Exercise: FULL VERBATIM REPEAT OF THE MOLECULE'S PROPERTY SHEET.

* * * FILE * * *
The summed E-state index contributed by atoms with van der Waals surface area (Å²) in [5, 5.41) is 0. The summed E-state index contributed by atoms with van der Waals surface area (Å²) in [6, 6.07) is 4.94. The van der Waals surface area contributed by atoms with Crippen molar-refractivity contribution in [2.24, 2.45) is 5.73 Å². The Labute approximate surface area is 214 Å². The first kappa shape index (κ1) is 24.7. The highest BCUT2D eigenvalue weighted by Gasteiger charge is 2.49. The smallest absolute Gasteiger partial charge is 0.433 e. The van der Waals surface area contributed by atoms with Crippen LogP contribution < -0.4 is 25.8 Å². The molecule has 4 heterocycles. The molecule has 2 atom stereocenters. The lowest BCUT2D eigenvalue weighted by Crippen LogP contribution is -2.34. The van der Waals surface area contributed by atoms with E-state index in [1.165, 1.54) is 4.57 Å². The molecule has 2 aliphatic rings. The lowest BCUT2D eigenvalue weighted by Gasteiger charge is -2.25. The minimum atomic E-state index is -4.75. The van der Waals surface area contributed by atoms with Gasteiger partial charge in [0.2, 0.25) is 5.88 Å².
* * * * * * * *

The summed E-state index contributed by atoms with van der Waals surface area (Å²) in [5, 5.41) is 0. The summed E-state index contributed by atoms with van der Waals surface area (Å²) in [6, 6.07) is 4.94. The van der Waals surface area contributed by atoms with Crippen molar-refractivity contribution in [2.24, 2.45) is 5.73 Å². The Labute approximate surface area is 214 Å². The first kappa shape index (κ1) is 24.7. The highest BCUT2D eigenvalue weighted by Gasteiger charge is 2.49. The smallest absolute Gasteiger partial charge is 0.433 e. The van der Waals surface area contributed by atoms with Crippen LogP contribution < -0.4 is 25.8 Å². The molecule has 4 heterocycles. The molecule has 2 atom stereocenters. The lowest BCUT2D eigenvalue weighted by Crippen LogP contribution is -2.34. The van der Waals surface area contributed by atoms with E-state index in [1.165, 1.54) is 4.57 Å². The molecule has 2 aliphatic rings. The lowest BCUT2D eigenvalue weighted by Gasteiger charge is -2.25. The minimum atomic E-state index is -4.75. The van der Waals surface area contributed by atoms with Gasteiger partial charge in [0.2, 0.25) is 5.88 Å².